The £15 minimum wage section of the motion was submitted by the Bakers, Food and Allied Workers Union, and adopted by grassroots group Momentum into their eight proposals for the September conference.
Former leader Jeremy Corbyn has also told the BBC that a £15 an hour minimum wage is something the party “should be supporting and campaigning for”.
Why are there calls for a £15 minimum wage?
Increasing the minimum wage to £15 an hour would lift huge numbers of working people out of poverty, remove the burden of welfare from the taxpayer and create an environment for small businesses to thrive, according to grassroots movement Labour movement Momentum who are supporting the motion.
“We’ve got to be more ambitious in our approach towards the national minimum wage,” MP McDonald told PoliticsJoe.
“Ten pounds an hour is what we were talking about in 2014, 2015. The world’s moved on, prices are rising, we see every day the pressures working people are under.”
Union GMB has campaigned for £15 minimum wage for care workers to ensure safe staffing and a high workforce uptake. The union also argues that increasing their wage could further motivate care staff who face getting vaccinated against coronavirus, or losing their job, after the vaccine was made mandatory for care home workers.
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“We’ve said all along the best way of tackling vaccine hesitancy within the workforce is by properly valuing and paying workers a salary that better reflects the valuable work they do. £15 per hour no less”, said Kelly Andrews, GMB national care lead.
How much would £15 per hour be per year/ as a salary?
Someone working 40 hours per week, and earning £15 per hour, would earn a yearly salary of £31,200 before tax or other deductions.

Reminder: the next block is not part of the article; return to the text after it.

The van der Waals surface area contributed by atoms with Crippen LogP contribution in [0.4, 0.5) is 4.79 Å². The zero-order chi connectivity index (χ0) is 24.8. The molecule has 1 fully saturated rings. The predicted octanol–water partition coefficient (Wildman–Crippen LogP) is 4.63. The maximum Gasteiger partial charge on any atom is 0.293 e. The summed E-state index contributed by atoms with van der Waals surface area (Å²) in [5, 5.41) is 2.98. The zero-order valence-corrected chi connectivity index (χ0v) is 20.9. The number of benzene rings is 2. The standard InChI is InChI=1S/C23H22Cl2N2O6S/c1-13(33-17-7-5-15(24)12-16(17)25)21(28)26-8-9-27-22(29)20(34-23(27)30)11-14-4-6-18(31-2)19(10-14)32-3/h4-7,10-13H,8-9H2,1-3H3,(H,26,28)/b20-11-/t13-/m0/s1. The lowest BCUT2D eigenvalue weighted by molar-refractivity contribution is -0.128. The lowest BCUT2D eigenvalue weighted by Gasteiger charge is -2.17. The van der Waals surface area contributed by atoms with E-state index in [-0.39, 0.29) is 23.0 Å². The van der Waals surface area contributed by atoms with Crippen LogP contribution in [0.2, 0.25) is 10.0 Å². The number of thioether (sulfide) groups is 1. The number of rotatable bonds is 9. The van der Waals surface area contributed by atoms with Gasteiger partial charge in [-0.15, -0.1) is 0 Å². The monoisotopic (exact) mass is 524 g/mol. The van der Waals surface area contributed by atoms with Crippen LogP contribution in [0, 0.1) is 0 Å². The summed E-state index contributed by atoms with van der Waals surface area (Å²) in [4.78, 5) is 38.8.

This is roughly £200 less than the median annual pay for full-time employees, which stood at £31,46 for the tax year 2019/2020, according to ONS statistics. While 2020 was a tough year for many jobs, “annual pay estimates are largely unaffected by the coronavirus (Covid-19) pandemic” according to the report.
Is a £15 minimum wage affordable for businesses to pay to their employess?
Think-tank the Progressive Economy Forum (PEF) claims to have done the maths in calculating how a £15 minimum wage would be affordable for the government to implement by 2024.
The researchers found that a £15 minimum wage would save the government £4.2bn on benefits payments that top up the wages of people on low-incomes, allowing it to cut taxes on small businesses, and raise an extra £30bn in taxes.
They argue that by lowering National Insurance Contributions for small businesses, the government would reduce their tax burden and compensate for the increase to the cost of wages. For larger businesses, they said “there is significant ‘slack’ available on their balance sheets to absorb increased labour costs.”
Co-author of the PEF’s report making the case for a £15 minimum wage, James Meadway, said that a £15 minimum wage by 2024 would make up for a “lost decade” of stagnating wages.